6502bench is a code development "workbench" for the 65xx family of processors, including the 6502, 65C02, and 65802/65816. It currently features one tool, the SourceGen disassembler.
SourceGen is an industrial-strength disassembler for 6502, 65C02, and 65816 programs. It runs on Windows 7 or later.
Demos and information:
- Watch a 9-minute product introduction video (from v1.0).
- See an 8-minute demonstration of visualizers in a disassembly of the Apple II game Space Eggs.
- SourceGen has been used to disassemble software for the Apple II, NES (Nintendo Entertainment System), Atari 2600 VCS, and coin-op arcade systems. Visit 6502disassembly.com to see examples of completed disassembly projects.
Key features include:
- Fully interactive point-and-click GUI. Define labels, set addresses, add comments, and see the results immediately. Add multi-line comments and have them word-wrapped automatically. Create inline visualizations of embedded bitmaps and wireframe data, and define animated sequences.
- Sophisticated static analysis. The disassembly engine traces code execution, automatically finding all instructions reachable from a given starting point. Changes to the processor status flags are tracked, allowing identification of branches that are always/never taken, accurate cycle count listings, and easier analysis of 65816 code with variable-width registers.
- Easy generation of assembly source code in popular formats (currently 64tass, ACME, cc65, and Merlin 32). Cross-assemblers can be invoked from the GUI to verify correctness.
- Symbols and constants are provided for ROM and operating system entry points on several popular systems (Apple, Atari, Commodore, others).
- Project files are designed for sharing and collaboration.
Features in Detail:
- Support for 6502, 65C02, and 65816, including undocumented opcodes and the W65C02 extensions.
- Code tagging mechanism allows manual identification of code start/stop points and inline data.
- Editable labels are generated for every branch destination and data target.
- Automatic detection and classification of character strings and runs of identical bytes.
- Symbol files for ROM entry points, operating system constants, and other platform-specific data are stored in plain text files loaded at runtime.
- Extension scripts can be defined that automatically reformat code and identify inline data that follows a JSR, JSL, or BRK.
- User interface:
- "Infinite" undo/redo of all operations.
- Cross-reference tables are generated for every branch and data target address, as well as for external platform symbols.
- Instruction operand formats (hex, decimal, binary, character, symbol) can be set for individual instructions. References to nearby symbols are offset, allowing simple expressions like "addr + 1".
- Data areas can be formatted in various formats, including individual bytes, 16-bit and 24-bit words, addresses, or strings. Multiple character encodings are supported, including ASCII, high ASCII, C64 PETSCII, and C64 screen codes.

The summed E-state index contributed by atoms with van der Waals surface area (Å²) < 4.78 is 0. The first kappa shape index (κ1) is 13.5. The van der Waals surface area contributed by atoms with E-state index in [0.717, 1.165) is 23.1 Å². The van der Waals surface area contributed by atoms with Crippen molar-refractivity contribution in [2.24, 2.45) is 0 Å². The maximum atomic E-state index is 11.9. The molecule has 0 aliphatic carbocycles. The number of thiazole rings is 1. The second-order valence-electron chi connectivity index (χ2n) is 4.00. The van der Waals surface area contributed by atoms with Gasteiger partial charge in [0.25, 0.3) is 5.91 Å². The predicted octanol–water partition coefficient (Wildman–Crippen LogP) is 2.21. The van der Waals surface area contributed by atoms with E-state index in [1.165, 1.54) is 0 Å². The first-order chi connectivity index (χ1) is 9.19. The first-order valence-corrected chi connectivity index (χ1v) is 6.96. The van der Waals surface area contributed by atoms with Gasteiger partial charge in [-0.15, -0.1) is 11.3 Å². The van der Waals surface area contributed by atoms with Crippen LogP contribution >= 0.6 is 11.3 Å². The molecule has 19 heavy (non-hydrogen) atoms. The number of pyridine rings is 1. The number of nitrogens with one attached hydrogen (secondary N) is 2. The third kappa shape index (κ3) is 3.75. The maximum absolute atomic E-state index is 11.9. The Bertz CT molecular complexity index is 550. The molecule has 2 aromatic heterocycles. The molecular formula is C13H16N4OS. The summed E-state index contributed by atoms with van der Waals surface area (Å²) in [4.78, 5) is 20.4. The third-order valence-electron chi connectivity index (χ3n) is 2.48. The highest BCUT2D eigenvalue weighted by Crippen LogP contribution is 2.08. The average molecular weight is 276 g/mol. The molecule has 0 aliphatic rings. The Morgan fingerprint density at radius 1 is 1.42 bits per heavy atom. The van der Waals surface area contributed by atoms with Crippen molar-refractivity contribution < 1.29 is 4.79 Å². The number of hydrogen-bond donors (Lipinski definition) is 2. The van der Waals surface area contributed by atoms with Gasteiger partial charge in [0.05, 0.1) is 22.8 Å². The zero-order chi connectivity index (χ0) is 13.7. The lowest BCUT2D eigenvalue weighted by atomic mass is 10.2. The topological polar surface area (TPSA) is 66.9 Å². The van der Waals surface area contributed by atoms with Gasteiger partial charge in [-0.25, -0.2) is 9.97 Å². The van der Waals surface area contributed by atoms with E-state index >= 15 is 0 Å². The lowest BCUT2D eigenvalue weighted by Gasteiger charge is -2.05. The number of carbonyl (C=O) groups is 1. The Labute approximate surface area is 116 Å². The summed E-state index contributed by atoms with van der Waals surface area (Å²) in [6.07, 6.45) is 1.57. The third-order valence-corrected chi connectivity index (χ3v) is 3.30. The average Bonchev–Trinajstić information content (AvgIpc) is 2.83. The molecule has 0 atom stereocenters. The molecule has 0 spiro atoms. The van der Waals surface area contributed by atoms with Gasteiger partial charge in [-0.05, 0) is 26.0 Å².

- Zero-page variables can be given different labels at different points in the program.
- Multi-line comments can be "boxed" for an authentic retro feel.
- Notes can be added that aren't included in generated output. These also function as color-coded bookmarks. Very useful for marking up a work in progress. Similarly, symbols can be marked as uncertain by adding a '?' that is automatically stripped away during code generation.
- Instruction reference data, such as CPU cycles and flags modified, are shown along with a description of the opcode's function. Very useful when encountering rarely-used undocumented instructions.
- Various aspects of the code display can be reconfigured, including upper/lower case, pseudo-opcode naming, and expression formats. These choices are not part of the project definition, so everyone can view a project according to their own personal preferences.
- Code generation:
- Labels can be global or local. Use non-unique labels like "@Loop" for clarity. Labels will be promoted from local to global or renamed to be unique as required by each assembler.
- Symbols may be exported from one project and imported into another to facilitate multi-binary disassembly.
- Listings can be generated in HTML form for publication on the web. Many aspects of the output format can be configured. Inline visualizations are exported as GIF or animated GIF.
- All project data is stored in text formats (primarily JSON).
- The project file includes nothing from the data file but a CRC. This may allow the project to be shared without violating copyrights (subject to local laws).
- Handy tools: file slicer, file concatenator, CPU instruction reference chart, ASCII chart, file hex dump.
- The OMF converter tool can be used to disassemble Apple IIgs executables.
6502bench is written in C# .NET, using the (free to download) Visual Studio Community 2019 IDE as the primary development environment. The user interface uses the Windows Presentation Foundation (WPF) API. 6502bench is an open-source project, licensed under Apache 2.0. The full source code is available on GitHub.